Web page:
Place des Nations Unies has had so much money spent on it lately. From being a rather shabby square with an underground shopping centre (which used to be under the painted metal globe) it is being gentrified before our very eyes. What is driving this is the new Casa Tramway whose construction required a complete remodelling of the square and reconfiguration of the chaotic and dangerous road system. The cars flow more or less freely now and the trams snake their way into and out of the square from Boulevard Mohammed V transporting 1000s of passengers in far more comfort and efficiency than the crowded buses and shared taxis ever did.
Many of the buildings have had a makeover. The venerable old Café de France has finally given in and is undergoing renovation. When I was in Casa last week, it looked like the old girl would be reopening her doors very shortly as a young vamp. Café Ramses was always pretty posh and new-looking but they have new chairs and it's had a bit of a makeover too.
The biggest difference is to the row of stalls opposite the rear of the hotel Hyatt Regency along the wall of the Ancienne Medina (although these are not strictly a part of the square, but their amelioration is part of the overall process and they can be seen from the square) and to the wall of the Medina. The walls have been repaired and the clock tower improved, as have the gates to the Medina themselves. These aforementioned stalls have been transformed out of all recognition. They have been refurbished and the ugly wooden hoardings that seemed to have been there for 30 years or more have been replaced with modern displays and a new covered passageway along the shopfronts.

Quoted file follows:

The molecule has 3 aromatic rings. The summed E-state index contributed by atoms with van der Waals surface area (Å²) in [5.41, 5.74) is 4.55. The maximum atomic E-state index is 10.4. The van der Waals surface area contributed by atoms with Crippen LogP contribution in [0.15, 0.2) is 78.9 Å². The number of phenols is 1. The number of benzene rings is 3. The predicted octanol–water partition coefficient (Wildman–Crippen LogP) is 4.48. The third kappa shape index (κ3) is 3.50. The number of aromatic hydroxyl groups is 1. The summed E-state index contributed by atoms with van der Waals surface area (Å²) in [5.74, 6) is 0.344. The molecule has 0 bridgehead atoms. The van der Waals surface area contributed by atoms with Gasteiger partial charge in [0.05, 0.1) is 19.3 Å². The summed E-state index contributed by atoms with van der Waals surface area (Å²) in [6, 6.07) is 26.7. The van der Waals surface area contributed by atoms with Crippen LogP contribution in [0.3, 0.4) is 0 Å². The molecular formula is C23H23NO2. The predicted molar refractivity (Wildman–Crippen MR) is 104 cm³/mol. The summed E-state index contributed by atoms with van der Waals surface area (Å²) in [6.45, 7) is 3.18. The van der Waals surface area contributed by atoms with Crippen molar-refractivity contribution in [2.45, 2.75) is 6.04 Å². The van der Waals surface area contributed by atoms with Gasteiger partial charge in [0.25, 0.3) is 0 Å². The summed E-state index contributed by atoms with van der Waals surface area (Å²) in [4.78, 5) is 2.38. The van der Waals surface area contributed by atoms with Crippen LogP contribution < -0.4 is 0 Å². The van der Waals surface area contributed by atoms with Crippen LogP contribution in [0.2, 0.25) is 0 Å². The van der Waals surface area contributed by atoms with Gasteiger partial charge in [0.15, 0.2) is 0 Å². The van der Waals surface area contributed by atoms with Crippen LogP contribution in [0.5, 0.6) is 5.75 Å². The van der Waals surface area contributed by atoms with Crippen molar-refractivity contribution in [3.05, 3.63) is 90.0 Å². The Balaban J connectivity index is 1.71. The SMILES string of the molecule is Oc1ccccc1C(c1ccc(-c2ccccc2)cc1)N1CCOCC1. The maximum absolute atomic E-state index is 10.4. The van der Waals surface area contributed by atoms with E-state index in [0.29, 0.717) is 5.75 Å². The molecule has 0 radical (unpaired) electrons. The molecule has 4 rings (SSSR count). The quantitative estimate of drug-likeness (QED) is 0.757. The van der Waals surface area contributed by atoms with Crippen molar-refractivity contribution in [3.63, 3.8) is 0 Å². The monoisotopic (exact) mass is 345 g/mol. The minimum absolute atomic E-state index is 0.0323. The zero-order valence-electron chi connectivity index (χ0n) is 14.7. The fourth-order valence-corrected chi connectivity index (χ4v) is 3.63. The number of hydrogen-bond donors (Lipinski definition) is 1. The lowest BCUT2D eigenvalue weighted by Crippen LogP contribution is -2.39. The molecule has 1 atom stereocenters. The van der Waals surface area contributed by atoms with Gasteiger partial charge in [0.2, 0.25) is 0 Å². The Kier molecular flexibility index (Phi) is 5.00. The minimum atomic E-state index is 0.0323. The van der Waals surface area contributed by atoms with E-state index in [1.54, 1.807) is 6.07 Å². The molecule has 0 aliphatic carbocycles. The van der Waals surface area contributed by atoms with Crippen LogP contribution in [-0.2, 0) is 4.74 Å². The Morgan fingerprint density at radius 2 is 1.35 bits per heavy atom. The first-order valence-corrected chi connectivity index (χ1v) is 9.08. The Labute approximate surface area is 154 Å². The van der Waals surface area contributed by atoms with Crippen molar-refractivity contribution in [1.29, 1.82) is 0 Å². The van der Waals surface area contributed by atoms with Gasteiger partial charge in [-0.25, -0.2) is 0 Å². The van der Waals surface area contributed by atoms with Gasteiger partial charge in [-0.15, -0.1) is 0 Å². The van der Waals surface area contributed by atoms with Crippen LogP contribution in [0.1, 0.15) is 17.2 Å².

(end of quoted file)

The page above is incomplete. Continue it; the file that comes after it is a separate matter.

There is now space, with the new road system, for the square to have a central area for sitting and seats have been installed there to match those of the newly pedestrianised Avenue Mohammed V.
It's a place now to see and be seen and even could be considered a hot cruising spot for all sexualities and sexes, even in the daytime.
Lastly, the square has retained its premier position as the gateway to most of the major sights of Casablanca. Back along Mohammed V there's the Marché Centrale, the Rialto, the Petit Poucet (just as it was when Piaf, St Exupery et al went there) and rue Colbert and its wonderful chicken or fish snack restaurants. There's the Ancienne Medina to one side and along the tramway in the other direction it's a 200 yard walk to Place Mohammed V for the fountains, pigeons, Mauresque buildings and water sellers. A little further on from there and you see the tree tunnel at Parc de la Ligue Arabe on your right and if you go through you can see the avenue of palms to the left of the tree tunnel. And now that the Tramway is fully functional, a 25 minute ride on the correct branch (not the branch line to Faculties Station) takes you to the seashore at Ain Diab, which is the last stop.
I have some photos somewhere of the square. I think they may already be uploaded as part of general Casablanca pictures but I'll try to get some of the square to add to this review once it's published.
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